Forgive my wittering on. For all of that, Shalimar smells absolutely wonderful, grand, lush, smoky, sexy, comforting, and warm. The opening, as I've mentioned, is jarring to the nth degree, especially if you're not used to it. I don't know whether it's the particularly stinky grade of Bergamot that Guerlain use, or the way it clashes with the vanilla, but the top notes smell curdled and rancid, like when you pour lemonade into cream. The vanilla itself smells tarry and burned, like rubber tires piled high and set on fire. Somehow, somewhere underneath all of that, there appears a slightly horrifying note of soiled diapers, or at least baby powder that has been caked into the creases of a baby's bottom. It smells sort of unclean, and is pungent enough to singe your nose hairs off.
Here's the odd thing - after you get used to Shalimar, you start to actively crave the weird opening. When you begin to go "Mmmmmmm" rather than holding your breath, this is a sign that you've crossed the line. Welcome! It's like a Shibboleth for hard-core fans of Shalimar - we're all over here at the other side of the line, and everyone else is pressing their noses to the glass, shaking their heads and saying, "I think you have Stockholm Syndrome"
After the "horrific" first half hour (for which you may want to refrain from sniffing your wrists if you are smelling it for the first time), it is an easy ride from there on in. Sweet, smoky vanilla poured on top of a long, golden, powdery amber, with accents of leather, smoking resins, and animalic musks. It has this neat trick of smelling comforting/familiar and yet ultra-sexual at the same time. It lasts all day and, in my humble opinion, is just fantastic in whatever concentration and vintage you wear. Yes, the vintage parfum is the deepest and smokiest, but we can't always be wearing that (for reasons of finances as well as time and place), so it's good to know that Shalimar is still recognizably the same Shalimar in the weakest EDC as it is in the parfum - thinner, yes, but still, you wouldn't mistake her for anybody else. For me, it is true love, and a top five perfume forever. It is like my second skin.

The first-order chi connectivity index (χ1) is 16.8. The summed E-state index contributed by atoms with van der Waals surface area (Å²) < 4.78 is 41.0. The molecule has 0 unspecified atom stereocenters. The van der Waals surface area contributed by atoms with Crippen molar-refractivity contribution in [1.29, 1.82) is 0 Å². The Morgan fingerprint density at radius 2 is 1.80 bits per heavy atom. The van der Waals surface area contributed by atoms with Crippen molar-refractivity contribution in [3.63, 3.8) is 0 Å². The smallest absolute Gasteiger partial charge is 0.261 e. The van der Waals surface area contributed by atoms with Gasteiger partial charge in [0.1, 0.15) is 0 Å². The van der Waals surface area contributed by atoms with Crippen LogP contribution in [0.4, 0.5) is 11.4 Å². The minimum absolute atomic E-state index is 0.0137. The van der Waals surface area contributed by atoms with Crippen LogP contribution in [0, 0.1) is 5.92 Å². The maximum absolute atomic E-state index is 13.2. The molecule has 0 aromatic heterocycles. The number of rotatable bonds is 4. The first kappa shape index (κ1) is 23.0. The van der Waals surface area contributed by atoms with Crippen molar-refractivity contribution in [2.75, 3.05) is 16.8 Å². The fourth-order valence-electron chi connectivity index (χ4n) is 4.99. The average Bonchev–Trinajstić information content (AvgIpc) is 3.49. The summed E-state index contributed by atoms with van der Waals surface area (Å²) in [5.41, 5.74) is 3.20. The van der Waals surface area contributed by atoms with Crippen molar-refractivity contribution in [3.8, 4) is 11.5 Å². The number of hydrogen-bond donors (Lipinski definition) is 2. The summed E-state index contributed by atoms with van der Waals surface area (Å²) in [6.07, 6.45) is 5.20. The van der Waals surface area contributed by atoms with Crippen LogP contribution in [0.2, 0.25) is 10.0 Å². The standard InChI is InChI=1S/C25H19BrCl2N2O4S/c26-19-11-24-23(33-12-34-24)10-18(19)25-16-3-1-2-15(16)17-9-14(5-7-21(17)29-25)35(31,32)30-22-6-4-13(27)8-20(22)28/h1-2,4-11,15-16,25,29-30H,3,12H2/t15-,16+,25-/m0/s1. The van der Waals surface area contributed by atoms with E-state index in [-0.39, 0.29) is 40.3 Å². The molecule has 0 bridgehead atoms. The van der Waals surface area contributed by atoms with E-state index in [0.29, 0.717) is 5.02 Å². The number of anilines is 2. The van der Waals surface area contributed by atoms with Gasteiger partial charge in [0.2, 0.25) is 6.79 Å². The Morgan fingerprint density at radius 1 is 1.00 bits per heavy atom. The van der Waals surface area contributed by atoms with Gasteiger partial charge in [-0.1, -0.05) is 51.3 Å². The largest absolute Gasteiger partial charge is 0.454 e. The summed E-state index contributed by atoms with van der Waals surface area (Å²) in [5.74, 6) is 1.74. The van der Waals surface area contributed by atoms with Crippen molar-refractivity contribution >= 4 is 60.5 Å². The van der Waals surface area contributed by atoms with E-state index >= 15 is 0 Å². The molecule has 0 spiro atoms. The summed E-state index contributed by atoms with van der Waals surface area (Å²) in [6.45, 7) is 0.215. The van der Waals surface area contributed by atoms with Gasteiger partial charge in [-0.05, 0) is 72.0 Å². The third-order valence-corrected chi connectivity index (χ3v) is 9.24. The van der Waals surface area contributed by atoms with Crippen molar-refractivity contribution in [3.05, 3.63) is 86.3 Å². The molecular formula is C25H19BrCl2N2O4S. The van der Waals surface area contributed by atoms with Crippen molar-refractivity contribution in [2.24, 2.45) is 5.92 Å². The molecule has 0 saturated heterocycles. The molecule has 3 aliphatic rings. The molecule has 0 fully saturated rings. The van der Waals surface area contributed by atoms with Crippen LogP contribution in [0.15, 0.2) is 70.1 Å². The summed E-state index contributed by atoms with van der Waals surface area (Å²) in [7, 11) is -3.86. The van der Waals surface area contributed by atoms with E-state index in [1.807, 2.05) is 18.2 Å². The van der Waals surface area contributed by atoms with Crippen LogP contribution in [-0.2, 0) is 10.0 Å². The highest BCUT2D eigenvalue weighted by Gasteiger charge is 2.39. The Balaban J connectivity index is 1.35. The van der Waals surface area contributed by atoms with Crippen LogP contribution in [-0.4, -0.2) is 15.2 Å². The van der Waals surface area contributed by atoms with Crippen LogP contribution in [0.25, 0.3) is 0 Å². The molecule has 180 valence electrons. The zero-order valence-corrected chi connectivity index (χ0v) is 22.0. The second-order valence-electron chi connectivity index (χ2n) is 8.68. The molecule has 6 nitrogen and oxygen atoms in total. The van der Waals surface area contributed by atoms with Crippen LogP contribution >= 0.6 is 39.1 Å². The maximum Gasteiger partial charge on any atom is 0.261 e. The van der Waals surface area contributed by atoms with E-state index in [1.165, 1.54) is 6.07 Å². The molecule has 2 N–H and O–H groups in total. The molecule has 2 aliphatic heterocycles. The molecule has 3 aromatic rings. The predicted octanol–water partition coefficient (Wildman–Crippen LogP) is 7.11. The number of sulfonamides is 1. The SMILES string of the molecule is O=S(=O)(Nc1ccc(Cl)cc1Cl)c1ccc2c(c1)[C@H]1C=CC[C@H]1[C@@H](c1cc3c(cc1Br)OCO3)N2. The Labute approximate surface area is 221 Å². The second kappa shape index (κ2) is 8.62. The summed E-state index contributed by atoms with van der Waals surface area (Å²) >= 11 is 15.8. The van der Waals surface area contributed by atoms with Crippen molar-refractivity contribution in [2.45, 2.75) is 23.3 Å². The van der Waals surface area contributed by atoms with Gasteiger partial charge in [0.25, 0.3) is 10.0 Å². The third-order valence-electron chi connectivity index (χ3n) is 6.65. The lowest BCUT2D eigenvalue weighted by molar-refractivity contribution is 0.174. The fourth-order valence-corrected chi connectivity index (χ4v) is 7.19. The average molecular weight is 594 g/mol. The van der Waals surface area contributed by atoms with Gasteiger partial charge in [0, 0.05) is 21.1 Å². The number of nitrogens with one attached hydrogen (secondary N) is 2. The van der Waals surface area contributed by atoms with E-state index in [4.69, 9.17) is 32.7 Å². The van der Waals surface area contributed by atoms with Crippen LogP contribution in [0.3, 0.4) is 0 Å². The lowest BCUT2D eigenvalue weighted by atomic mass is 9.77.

Rich, somptuous, baroque chypre masterpiece. There's pretty everything in it, a comprehensive symphony or perfumery basics. Splendid talcum-powdered drydown, gentle as a lady asleep. Not much to chat about this!